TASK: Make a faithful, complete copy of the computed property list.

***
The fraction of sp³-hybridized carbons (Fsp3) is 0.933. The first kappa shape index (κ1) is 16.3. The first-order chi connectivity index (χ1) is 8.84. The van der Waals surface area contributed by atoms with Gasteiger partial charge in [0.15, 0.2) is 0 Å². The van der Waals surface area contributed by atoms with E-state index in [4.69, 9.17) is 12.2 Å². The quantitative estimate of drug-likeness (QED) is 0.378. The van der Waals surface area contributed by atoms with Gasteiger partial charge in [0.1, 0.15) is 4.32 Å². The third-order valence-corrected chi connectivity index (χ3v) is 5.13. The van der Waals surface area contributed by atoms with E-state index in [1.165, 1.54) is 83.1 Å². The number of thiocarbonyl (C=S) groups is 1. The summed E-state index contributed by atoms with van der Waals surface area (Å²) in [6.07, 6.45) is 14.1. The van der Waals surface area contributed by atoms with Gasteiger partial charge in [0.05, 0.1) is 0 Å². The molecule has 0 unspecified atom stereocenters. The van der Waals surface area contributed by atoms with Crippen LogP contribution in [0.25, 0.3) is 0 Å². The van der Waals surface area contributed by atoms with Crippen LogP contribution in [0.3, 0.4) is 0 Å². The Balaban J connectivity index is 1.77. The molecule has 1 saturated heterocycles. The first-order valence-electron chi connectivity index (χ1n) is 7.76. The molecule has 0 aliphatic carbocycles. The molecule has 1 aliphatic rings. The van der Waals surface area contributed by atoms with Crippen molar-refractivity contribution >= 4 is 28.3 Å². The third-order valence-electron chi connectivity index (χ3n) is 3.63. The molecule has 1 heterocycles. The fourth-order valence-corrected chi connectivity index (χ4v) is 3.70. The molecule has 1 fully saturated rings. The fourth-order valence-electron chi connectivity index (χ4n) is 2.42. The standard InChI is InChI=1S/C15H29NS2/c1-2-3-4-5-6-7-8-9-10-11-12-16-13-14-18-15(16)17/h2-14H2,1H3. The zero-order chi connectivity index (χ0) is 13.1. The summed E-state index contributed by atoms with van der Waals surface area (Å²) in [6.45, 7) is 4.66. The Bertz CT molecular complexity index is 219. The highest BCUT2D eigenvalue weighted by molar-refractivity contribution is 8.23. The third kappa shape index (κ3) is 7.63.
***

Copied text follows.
The fraction of sp³-hybridized carbons (Fsp3) is 0.933. The first kappa shape index (κ1) is 16.3. The first-order chi connectivity index (χ1) is 8.84. The van der Waals surface area contributed by atoms with Gasteiger partial charge in [0.15, 0.2) is 0 Å². The van der Waals surface area contributed by atoms with E-state index in [4.69, 9.17) is 12.2 Å². The quantitative estimate of drug-likeness (QED) is 0.378. The van der Waals surface area contributed by atoms with Gasteiger partial charge in [0.1, 0.15) is 4.32 Å². The third-order valence-corrected chi connectivity index (χ3v) is 5.13. The van der Waals surface area contributed by atoms with E-state index in [1.165, 1.54) is 83.1 Å². The number of thiocarbonyl (C=S) groups is 1. The summed E-state index contributed by atoms with van der Waals surface area (Å²) in [6.07, 6.45) is 14.1. The van der Waals surface area contributed by atoms with Gasteiger partial charge in [0.05, 0.1) is 0 Å². The molecule has 0 unspecified atom stereocenters. The van der Waals surface area contributed by atoms with Crippen LogP contribution in [0.25, 0.3) is 0 Å². The van der Waals surface area contributed by atoms with Crippen LogP contribution in [0.3, 0.4) is 0 Å². The Balaban J connectivity index is 1.77. The molecule has 1 saturated heterocycles. The first-order valence-electron chi connectivity index (χ1n) is 7.76. The molecule has 0 aliphatic carbocycles. The molecule has 1 aliphatic rings. The van der Waals surface area contributed by atoms with Crippen molar-refractivity contribution >= 4 is 28.3 Å². The third-order valence-electron chi connectivity index (χ3n) is 3.63. The molecule has 1 heterocycles. The fourth-order valence-corrected chi connectivity index (χ4v) is 3.70. The molecule has 1 fully saturated rings. The fourth-order valence-electron chi connectivity index (χ4n) is 2.42. The standard InChI is InChI=1S/C15H29NS2/c1-2-3-4-5-6-7-8-9-10-11-12-16-13-14-18-15(16)17/h2-14H2,1H3. The zero-order chi connectivity index (χ0) is 13.1. The summed E-state index contributed by atoms with van der Waals surface area (Å²) in [6.45, 7) is 4.66. The Bertz CT molecular complexity index is 219. The highest BCUT2D eigenvalue weighted by molar-refractivity contribution is 8.23. The third kappa shape index (κ3) is 7.63.